6.4.1. Reflects all accounts recievable, but accounts recievable cannot be used to buy things.

6.4.1.1. New node

7. Ch 5: Analysis of Financial Statements

7.1. Allows users to make predictions about performance.

7.2. Users and Objectives Statemt Analysis

7.2.1. Users of Statements

7.2.1.1. Investors - shareholders

7.2.1.1.1. Look at liquidity and financial strength

7.2.1.2. Creditors - suppliers of those who lend credit

7.2.1.2.1. look at long-term financial performance and financial strength

7.2.1.3. Managers - not primary users

7.2.2. Comparative Analysis

7.2.2.1. Consistancy is important - how does a company's performance compare over time?

7.2.2.2. What about against others in same industry?

7.2.2.3. Percentage Comparisons

7.2.2.3.1. horizontal - changes from year to year

7.2.2.3.2. vertical - compares compnents with a base item (total assets) and expresses components as percentage og the base

7.2.2.4. Ratio Analysis - expresses relationship of key balance sheet components and expresses them in ratio form.

7.3. Operating Performance

7.3.1. Profit Margin Ratio: Net Income/Net Sales

7.3.1.1. Primary measure of companies operating performance

7.3.2. Gross Margin Ratio: Gross Profit/Gross Sales

7.3.2.1. shows markup of price

7.3.3. Asset Turnover Ratio: Net Sales/Average Total Assets

7.3.3.1. depects investment efficiency. Sales dollars per dollar invested.

7.3.4. Return on Assets (ROA): Net Income / Average Total Assets = (Net Income/Sales) X (Sales/ Average Total Assets)

7.3.4.1. Best overall indicator of efficiency of investment in and use of assets.

7.3.5. Return on Equity (ROE): Net Income / Average Shareholders' Equity

7.3.5.1. Show income earned for every dollar invested by owners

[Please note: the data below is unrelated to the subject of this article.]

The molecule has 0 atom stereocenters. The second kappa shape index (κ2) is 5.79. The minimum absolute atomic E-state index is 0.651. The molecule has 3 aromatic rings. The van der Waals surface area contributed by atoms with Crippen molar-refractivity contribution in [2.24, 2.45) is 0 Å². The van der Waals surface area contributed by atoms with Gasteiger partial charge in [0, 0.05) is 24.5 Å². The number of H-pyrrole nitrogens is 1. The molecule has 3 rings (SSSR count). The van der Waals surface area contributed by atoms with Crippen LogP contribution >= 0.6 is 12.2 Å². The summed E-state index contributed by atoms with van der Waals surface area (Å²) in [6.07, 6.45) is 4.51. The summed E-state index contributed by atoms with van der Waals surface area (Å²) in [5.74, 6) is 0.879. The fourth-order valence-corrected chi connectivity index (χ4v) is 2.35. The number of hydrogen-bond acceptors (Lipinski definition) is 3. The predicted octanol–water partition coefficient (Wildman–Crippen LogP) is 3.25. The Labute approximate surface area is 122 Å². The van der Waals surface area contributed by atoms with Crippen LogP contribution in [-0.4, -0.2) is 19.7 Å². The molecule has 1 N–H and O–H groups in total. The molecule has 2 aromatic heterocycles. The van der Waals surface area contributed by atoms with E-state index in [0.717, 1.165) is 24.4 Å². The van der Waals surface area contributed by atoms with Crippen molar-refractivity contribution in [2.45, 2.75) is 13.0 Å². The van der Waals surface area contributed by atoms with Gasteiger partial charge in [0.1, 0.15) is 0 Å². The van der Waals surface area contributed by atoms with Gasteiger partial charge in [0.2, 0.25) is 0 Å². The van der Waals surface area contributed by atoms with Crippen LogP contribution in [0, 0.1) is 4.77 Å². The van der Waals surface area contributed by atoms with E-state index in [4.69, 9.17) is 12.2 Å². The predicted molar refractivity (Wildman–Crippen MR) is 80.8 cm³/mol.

7.3.6. Earnings per Share (EPS): Net Income Available for Common Shares / Average # of Common Shares Outstanding

7.3.6.1. How many dividends to each share of stock?

7.3.7. Price - Earnings Ratio (P/E): Market Price per Share / Earnings per Share

7.3.7.1. How much in excess of current earnings are investors willing to pay for share?

7.3.8. Payout Ratio: Dividends / Net Income

7.3.8.1. What perportion of net income goes to shareholders

7.3.9. Times Interest Earned: Profit before Taxes and Interest / Interest

7.3.9.1. How many times a company's earnings cover its interest - assess probability of meeting interest obligations

7.4. Liquidity

7.4.1. Working Capitol: Current Assets - Current Liabilities

7.4.1.1. Guage ability to meet short term obligations

7.4.2. Current Ratio: Current Assets / Current Liabilities

7.4.2.1. Higher the ration, the more buffer

7.4.3. Quick Ratio: Cash, MktSecurities, Accts Rec. / Current Liabilities

7.4.3.1. Current Ratio but excludes inventories and prepaid expenses.

7.4.4. Recievables Turnover: Net Sales / Average Accounts Receivable

7.4.4.1. how fast accounts recievable are turned into cash

7.4.5. Inventory Turnover: Cost of Goods Sold / Average Inventory

7.4.5.1. How fast inventory is sold and replaced.

7.4.6. Operating Cycle: Days Inventory + Days Recievable

7.4.6.1. How Fast it takes to complete cycle of cash to Inventory to Accounts Recievable to Cash.

7.4.7. Accounts Payable Turmover: Purchases / Average Accounts Payable

7.4.7.1. companies in cahs binds will stretch their credits owed.

7.5. Financial Strength

7.5.1. Stockholders' Equity to Assets: Stck Eq / Total Assets

7.5.1.1. Opposite of Debt / Assets

7.5.2. Debt to Equity: Deby / Equity

7.5.2.1. How much debt in perportion to its equity

7.5.3. Debt to Total Assets Ratio: Total Liabilities / Total Assets

7.5.3.1. What portion of assets are supplied by creditors?